It felt like regressing. The four of us sitting in the living room—Jerry, Steph, Paul, and I, a pipe and lighter at the ready. We were in their new apartment—Paul and Steph both transplants from out-of-state. New-wave. Jerry was visiting on his way back home to Fort Worth from Norway and was crashing on their couch. I brought over a six-pack, and there we were, drinking, Paul taking stock of the inventory, Steph fiddling with the projector, and Jerry fishing Sour Patch Kids out of his backpack. We could have been in a movie. Four Asian stoners with time to kill. Like Better Luck Tomorrow.
It took me thirty minutes just to find the place. This, after Paul told me that it was a 5-minute walk from Nostrand Avenue—left on Pacific, right under the LIRR. He couldn't have made it any easier if he tried. I went the opposite way for twenty minutes before doubling back. It was the elevated tracks that tipped me off, crisscrossed metal struts fastened to a wooden track like some ancient roller coaster.
The day before we all got dinner together in Brooklyn Heights. It was the quintessential New York experience—view of the bridge, brick oven pizza, Sinatra on the jukebox. It felt like everyone in there was Italian. New-wave. That is, if you don't count us and the one other table of Asians by the window. And then, even after they left, they put another group of Asians right there in the same spot. Paul joked, “one pipe bomb through the window, and boom, all ten Asians are dead.” He said it so matter-of-fact he could have been talking to a child. “How's that for a 60 Minutes special?”
Before dinner I caught myself taking pictures of the bridge. Imagine that, staring up at the same goddamned bridge I'd seen since before I could think and fussing with my f-stop. I couldn't tell which had changed at that instant: the bridge or me. It was the same feeling I had when I went out with the three of them after dinner for drinks. We drove to Williamsburg, and yes, before you even have to ask, I'll tell you that we had the oysters. The last time I had seen any of them was in Asia—Jerry with me in China, and Paul and Steph living together in Korea. Seeing them here, in my own hometown was like the two halves of my life uniting—the alien and the local, the visitor and the native.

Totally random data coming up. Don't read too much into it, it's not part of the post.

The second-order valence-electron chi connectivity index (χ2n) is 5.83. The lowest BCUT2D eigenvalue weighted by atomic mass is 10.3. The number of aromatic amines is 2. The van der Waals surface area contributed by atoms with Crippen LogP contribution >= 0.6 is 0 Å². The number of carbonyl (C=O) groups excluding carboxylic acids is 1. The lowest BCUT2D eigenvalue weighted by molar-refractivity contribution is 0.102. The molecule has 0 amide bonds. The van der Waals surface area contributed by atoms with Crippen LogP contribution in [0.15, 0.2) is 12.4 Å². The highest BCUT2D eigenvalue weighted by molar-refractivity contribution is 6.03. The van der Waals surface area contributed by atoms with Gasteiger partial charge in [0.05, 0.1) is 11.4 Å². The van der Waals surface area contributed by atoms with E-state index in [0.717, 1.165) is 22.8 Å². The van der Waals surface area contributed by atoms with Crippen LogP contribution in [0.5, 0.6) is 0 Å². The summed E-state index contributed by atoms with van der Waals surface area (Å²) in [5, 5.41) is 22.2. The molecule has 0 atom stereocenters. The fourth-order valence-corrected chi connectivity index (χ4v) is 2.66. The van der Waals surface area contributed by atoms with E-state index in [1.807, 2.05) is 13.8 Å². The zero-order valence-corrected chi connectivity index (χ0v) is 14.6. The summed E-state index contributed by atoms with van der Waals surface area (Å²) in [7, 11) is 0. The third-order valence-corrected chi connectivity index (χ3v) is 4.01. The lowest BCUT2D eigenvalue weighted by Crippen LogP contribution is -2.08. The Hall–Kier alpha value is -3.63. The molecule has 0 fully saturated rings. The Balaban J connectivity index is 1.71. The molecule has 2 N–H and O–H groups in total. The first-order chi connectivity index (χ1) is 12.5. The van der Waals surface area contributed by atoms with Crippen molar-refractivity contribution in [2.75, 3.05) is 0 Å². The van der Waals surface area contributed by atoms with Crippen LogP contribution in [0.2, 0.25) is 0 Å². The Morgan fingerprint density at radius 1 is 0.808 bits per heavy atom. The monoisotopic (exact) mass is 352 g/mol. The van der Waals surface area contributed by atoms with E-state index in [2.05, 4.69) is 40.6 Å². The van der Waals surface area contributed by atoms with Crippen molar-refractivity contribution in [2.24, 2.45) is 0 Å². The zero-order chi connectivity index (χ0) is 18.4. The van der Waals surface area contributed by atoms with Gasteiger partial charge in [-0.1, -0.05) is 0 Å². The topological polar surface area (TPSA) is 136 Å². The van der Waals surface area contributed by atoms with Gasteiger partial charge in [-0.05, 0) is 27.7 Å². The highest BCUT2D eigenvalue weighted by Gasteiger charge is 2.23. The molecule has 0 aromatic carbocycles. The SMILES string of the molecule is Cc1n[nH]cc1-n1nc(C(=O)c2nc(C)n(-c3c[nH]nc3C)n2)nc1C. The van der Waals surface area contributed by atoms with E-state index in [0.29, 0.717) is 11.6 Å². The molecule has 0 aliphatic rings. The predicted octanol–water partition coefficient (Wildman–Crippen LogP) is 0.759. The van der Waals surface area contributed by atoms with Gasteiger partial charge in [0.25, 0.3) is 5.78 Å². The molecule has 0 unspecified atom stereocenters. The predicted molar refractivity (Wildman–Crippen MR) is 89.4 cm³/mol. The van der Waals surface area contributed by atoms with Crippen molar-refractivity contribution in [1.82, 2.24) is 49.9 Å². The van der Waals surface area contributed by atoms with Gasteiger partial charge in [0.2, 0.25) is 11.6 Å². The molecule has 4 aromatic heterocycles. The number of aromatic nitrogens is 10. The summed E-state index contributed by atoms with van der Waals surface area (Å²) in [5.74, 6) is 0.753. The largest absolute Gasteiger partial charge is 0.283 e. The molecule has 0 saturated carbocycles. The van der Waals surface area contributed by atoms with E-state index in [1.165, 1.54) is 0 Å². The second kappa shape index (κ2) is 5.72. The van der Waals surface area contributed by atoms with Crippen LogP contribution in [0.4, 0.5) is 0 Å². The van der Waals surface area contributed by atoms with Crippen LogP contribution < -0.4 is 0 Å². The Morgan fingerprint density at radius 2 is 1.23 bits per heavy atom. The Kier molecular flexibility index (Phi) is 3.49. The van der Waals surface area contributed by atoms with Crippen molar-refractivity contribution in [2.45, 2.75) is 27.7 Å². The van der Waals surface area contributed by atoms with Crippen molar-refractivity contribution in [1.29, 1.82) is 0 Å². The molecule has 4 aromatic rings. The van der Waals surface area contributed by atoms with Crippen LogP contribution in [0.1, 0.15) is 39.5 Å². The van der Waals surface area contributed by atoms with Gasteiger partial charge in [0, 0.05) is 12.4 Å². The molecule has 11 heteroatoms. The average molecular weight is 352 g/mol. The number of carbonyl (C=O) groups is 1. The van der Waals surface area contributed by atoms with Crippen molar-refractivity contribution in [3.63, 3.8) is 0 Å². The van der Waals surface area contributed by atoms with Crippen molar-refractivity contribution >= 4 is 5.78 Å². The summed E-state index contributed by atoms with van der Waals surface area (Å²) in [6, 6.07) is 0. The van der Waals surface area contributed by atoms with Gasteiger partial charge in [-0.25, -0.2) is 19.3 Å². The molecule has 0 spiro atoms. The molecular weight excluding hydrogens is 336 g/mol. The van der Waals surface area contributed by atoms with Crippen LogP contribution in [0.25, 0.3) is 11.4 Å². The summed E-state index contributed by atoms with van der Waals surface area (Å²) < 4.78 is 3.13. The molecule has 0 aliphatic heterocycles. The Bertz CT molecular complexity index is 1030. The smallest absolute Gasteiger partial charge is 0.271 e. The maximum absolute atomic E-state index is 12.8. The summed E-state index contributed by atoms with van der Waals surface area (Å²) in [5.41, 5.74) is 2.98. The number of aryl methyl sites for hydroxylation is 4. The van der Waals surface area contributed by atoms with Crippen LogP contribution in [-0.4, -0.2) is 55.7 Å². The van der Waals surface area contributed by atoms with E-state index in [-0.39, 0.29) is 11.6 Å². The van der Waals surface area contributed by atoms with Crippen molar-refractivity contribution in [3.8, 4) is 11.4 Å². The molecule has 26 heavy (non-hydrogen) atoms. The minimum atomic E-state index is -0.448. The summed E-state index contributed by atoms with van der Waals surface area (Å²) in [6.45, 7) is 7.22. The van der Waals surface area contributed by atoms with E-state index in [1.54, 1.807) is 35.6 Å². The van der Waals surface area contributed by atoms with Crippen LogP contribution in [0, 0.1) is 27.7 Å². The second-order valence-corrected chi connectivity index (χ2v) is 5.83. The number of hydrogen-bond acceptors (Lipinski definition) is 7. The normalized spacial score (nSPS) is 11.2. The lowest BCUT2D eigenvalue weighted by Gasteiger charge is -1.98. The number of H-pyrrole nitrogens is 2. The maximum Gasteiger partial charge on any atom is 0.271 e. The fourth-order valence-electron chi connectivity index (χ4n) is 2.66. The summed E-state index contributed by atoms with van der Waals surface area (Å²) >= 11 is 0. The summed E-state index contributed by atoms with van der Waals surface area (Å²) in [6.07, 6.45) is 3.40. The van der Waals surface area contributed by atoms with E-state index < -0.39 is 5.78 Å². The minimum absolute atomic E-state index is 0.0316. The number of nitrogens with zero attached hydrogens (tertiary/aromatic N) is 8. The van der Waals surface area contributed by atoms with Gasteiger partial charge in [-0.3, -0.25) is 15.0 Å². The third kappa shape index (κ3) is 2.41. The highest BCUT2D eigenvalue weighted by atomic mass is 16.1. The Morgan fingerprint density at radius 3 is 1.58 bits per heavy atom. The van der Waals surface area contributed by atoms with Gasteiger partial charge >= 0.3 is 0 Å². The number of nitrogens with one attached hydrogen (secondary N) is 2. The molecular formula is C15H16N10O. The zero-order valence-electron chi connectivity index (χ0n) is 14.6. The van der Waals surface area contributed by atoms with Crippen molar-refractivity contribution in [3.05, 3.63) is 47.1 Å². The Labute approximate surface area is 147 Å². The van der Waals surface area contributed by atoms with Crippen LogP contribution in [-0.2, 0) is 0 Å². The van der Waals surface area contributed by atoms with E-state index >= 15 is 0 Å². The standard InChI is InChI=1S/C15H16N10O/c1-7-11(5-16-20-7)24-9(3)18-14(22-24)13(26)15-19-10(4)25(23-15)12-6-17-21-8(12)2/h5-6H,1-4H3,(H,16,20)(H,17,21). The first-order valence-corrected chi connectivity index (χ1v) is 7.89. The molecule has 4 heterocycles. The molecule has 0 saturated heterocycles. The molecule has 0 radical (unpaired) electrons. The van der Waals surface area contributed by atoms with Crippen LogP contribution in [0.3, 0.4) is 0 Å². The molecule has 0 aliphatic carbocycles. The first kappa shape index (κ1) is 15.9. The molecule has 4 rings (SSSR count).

The Brooklyn side of the Brooklyn Bridge.
We talked for a long time that night—about what, it's hard to remember. Stupid stuff. The kinds of things friends can pass hours talking about. Movies. Girls. Reminiscing. Hopes and dreams. How nothing had changed. Or everything. How ve could come back from being abroad and feel like strangers to ourselves. And all the while wondering: did we trade in our innocence for a shot at the world? But the whole thing was effortless—like the four of us, all transplants to America, had always known each other like this. It was like going back and forth through time, taking from the past everything we needed to get to that moment.
I woke up in the morning with three words scribbled in my notebook: kaleidoscope so innocent. The memory was fuzzy but still intact. At one point, the visualizer on their projector made a shape like a kaleidoscope—colorful geometric stencils dancing in rhythmic patterns. A kaleidoscope is a child's toy. Children are innocent. Perhaps to a superlatively high degree. Therefore, the kaleidoscope netted innocence of its own. I thought about the last time I looked through an actual kaleidoscope and the whole cognitive process checked out. I was a child. I was innocent. Times had, quite evidently, changed since.
Getting back home from their apartment took just under three hours. This, despite the fact that we lived in the same borough. There's the late night train schedule for you. What does it matter if the subway is 24 hours if there is exactly one train between two and three in the morning? On the way home, I went the opposite way again. I took the A train towards Queens instead of up to Manhattan where I had to change lines. All that trouble just to go back to Brooklyn again. Figures. Sometimes you have to backtrack before you can move forward.
This is a piece of creative non-fiction, part of a new experimental direction I'm taking with my blog about short semi-fictionalized vignettes from my daily life, lightly polished and greatly embellished for online consumption.